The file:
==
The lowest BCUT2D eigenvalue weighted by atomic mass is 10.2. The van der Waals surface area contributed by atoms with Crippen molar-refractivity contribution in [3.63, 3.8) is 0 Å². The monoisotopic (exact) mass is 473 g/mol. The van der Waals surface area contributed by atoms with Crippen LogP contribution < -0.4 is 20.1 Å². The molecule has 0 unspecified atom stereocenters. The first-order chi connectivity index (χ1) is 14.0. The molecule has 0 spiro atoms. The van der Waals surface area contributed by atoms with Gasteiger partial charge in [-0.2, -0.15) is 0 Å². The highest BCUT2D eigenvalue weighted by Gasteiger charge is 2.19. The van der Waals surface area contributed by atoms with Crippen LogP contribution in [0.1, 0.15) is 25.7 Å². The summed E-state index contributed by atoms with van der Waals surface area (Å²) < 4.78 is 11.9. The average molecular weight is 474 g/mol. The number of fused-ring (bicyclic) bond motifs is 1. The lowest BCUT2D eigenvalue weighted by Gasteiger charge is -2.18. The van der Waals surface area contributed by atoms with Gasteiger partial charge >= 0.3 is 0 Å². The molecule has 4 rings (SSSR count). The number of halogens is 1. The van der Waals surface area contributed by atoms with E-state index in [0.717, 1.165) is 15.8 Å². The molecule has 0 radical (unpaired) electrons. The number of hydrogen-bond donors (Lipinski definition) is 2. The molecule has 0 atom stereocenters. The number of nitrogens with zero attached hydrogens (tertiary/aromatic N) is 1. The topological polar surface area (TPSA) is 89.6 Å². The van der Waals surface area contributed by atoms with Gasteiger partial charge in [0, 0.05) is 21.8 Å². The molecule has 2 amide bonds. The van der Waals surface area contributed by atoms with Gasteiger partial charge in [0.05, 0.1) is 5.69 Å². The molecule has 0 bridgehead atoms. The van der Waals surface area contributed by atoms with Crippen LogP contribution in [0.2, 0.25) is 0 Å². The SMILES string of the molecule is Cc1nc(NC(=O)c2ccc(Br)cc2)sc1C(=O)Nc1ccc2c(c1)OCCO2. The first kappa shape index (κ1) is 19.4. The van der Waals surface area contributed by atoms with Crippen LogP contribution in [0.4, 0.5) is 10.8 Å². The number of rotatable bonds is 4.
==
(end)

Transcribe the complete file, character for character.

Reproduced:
The lowest BCUT2D eigenvalue weighted by atomic mass is 10.2. The van der Waals surface area contributed by atoms with Crippen molar-refractivity contribution in [3.63, 3.8) is 0 Å². The monoisotopic (exact) mass is 473 g/mol. The van der Waals surface area contributed by atoms with Crippen LogP contribution < -0.4 is 20.1 Å². The molecule has 0 unspecified atom stereocenters. The first-order chi connectivity index (χ1) is 14.0. The molecule has 0 spiro atoms. The van der Waals surface area contributed by atoms with Gasteiger partial charge in [-0.2, -0.15) is 0 Å². The highest BCUT2D eigenvalue weighted by Gasteiger charge is 2.19. The van der Waals surface area contributed by atoms with Crippen LogP contribution in [0.1, 0.15) is 25.7 Å². The summed E-state index contributed by atoms with van der Waals surface area (Å²) < 4.78 is 11.9. The average molecular weight is 474 g/mol. The number of fused-ring (bicyclic) bond motifs is 1. The lowest BCUT2D eigenvalue weighted by Gasteiger charge is -2.18. The van der Waals surface area contributed by atoms with Gasteiger partial charge >= 0.3 is 0 Å². The molecule has 4 rings (SSSR count). The number of halogens is 1. The van der Waals surface area contributed by atoms with E-state index in [0.717, 1.165) is 15.8 Å². The molecule has 0 radical (unpaired) electrons. The number of hydrogen-bond donors (Lipinski definition) is 2. The molecule has 0 atom stereocenters. The number of nitrogens with zero attached hydrogens (tertiary/aromatic N) is 1. The topological polar surface area (TPSA) is 89.6 Å². The van der Waals surface area contributed by atoms with Gasteiger partial charge in [0, 0.05) is 21.8 Å². The molecule has 2 amide bonds. The van der Waals surface area contributed by atoms with Gasteiger partial charge in [0.05, 0.1) is 5.69 Å². The molecule has 0 bridgehead atoms. The van der Waals surface area contributed by atoms with Crippen LogP contribution in [0.2, 0.25) is 0 Å². The SMILES string of the molecule is Cc1nc(NC(=O)c2ccc(Br)cc2)sc1C(=O)Nc1ccc2c(c1)OCCO2. The first kappa shape index (κ1) is 19.4. The van der Waals surface area contributed by atoms with Crippen LogP contribution in [0.4, 0.5) is 10.8 Å². The number of rotatable bonds is 4.